Even if you don’t have an anxiety disorder, you likely still experience stress, and prolonged periods of stress can bring on many symptoms of anxiety. If you’re experiencing a major life change, whether it’s good or bad, you’re likely to feel anxiety and restlessness for a while.
If you or a friend is experiencing symptoms of anxiety brought on by a change in school, relationship, home life, or other major change, you can still benefit from education about anxiety to know how to best treat your stress.
If you or a loved one is experiencing symptoms of anxiety, education on the topic and connection to professionals that can help you decide on treatment options is key. There are many resources available for teens, parents, and teachers that need help understanding anxiety or finding help. If you are unsure where to start to find help and resources, contact your local Area Education Agency for assistance.
The Crisis Text Line has a support team available 24/7 that can help you if you are experiencing helplessness around anxiety, depression, abuse, or any other number of mental health concerns. You can text them for free at 741741 or message with them via Facebook Messenger.
SAMHSA’s Understanding Anxiety Disorders for Young Adults PDF walks through the specifics of anxiety disorders, why they occur, and what recovery can look like.
The Please Pass the Love website has a page about anxiety disorders that includes links to help manage panic attacks, support loved ones with anxiety, and learn more about the conditions on the whole.
Support for Students and Parents
If you need to learn more about your anxiety or potential anxiety in your child, you can reference the following:
- TeenMentalHealth has a series of magazines available about different mental health conditions
- Learn about anxiety disorders and read recent blogs posts on the topic on the American Psychiatric Association website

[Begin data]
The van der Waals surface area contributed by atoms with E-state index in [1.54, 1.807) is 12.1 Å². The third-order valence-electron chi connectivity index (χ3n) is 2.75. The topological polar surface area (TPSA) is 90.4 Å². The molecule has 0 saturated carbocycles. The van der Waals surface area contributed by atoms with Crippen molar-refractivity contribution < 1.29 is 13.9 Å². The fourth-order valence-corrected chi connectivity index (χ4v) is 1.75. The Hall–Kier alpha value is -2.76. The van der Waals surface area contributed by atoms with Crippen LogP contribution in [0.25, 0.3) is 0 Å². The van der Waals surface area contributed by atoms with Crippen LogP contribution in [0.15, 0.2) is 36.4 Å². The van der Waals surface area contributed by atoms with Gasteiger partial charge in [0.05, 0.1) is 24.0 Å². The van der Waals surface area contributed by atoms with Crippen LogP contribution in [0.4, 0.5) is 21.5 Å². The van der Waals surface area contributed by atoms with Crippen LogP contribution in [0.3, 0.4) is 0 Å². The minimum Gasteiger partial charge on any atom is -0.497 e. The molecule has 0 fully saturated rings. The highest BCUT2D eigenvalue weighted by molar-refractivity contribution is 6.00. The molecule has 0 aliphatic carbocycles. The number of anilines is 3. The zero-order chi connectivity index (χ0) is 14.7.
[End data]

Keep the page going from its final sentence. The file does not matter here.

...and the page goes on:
- The National Institute of Mental Health has a collection of brochures and fact sheets about anxiety disorders
- Learn about anxiety in children at the Child Mind Institute website
- Learn how to talk to your child about feelings of stress at the Child Mind Institute website
- Learn how to help kids deal with anxiety during times of social distancing
- Watch a video by the Anxiety and Depression Association of America on how to help manage anxiety and stress during the COVID-19 pandemic
- Learn how to care for yourself as a parent so you can better take care of your child
- View this collection of resources for parents of children with anxiety
Support for Educators
Use the following age-appropriate resources to learn more about how anxiety may show up in your students and how you can help:
7 – 12
- Making connections with students during times of social distancing
- Helping anxious students move forward
- Anxiety behaviors and dysphagia in school settings
- Skill-building approaches for students with anxiety-fueled work avoidance
- Helping deescalate interactions with anxious and defiant students
- A teachers’ guide to anxiety in the classroom
- Anxiety resources for school and home
- School refusal information for educators